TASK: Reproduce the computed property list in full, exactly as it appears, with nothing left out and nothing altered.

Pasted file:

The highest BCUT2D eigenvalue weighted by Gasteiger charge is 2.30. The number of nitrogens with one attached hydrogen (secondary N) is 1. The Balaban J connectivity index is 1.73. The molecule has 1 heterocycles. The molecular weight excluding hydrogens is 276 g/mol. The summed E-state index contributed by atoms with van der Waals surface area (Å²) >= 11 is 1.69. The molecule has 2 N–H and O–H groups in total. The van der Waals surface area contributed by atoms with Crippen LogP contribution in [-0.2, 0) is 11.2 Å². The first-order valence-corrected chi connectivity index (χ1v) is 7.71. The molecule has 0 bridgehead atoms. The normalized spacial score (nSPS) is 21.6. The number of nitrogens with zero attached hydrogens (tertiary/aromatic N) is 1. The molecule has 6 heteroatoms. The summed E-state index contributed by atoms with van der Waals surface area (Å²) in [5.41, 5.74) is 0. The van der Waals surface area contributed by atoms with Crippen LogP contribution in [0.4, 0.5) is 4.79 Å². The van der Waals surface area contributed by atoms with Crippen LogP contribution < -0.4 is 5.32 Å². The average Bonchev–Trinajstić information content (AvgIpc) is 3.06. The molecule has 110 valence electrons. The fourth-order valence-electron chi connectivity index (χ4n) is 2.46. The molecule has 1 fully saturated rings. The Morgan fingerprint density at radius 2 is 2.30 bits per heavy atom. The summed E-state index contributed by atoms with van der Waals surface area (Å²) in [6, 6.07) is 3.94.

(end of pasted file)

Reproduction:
The highest BCUT2D eigenvalue weighted by Gasteiger charge is 2.30. The number of nitrogens with one attached hydrogen (secondary N) is 1. The Balaban J connectivity index is 1.73. The molecule has 1 heterocycles. The molecular weight excluding hydrogens is 276 g/mol. The summed E-state index contributed by atoms with van der Waals surface area (Å²) >= 11 is 1.69. The molecule has 2 N–H and O–H groups in total. The van der Waals surface area contributed by atoms with Crippen LogP contribution in [-0.2, 0) is 11.2 Å². The first-order valence-corrected chi connectivity index (χ1v) is 7.71. The molecule has 0 bridgehead atoms. The normalized spacial score (nSPS) is 21.6. The number of nitrogens with zero attached hydrogens (tertiary/aromatic N) is 1. The molecule has 6 heteroatoms. The summed E-state index contributed by atoms with van der Waals surface area (Å²) in [5.41, 5.74) is 0. The van der Waals surface area contributed by atoms with Crippen LogP contribution in [0.4, 0.5) is 4.79 Å². The van der Waals surface area contributed by atoms with Crippen LogP contribution < -0.4 is 5.32 Å². The average Bonchev–Trinajstić information content (AvgIpc) is 3.06. The molecule has 110 valence electrons. The fourth-order valence-electron chi connectivity index (χ4n) is 2.46. The molecule has 1 fully saturated rings. The Morgan fingerprint density at radius 2 is 2.30 bits per heavy atom. The summed E-state index contributed by atoms with van der Waals surface area (Å²) in [6, 6.07) is 3.94.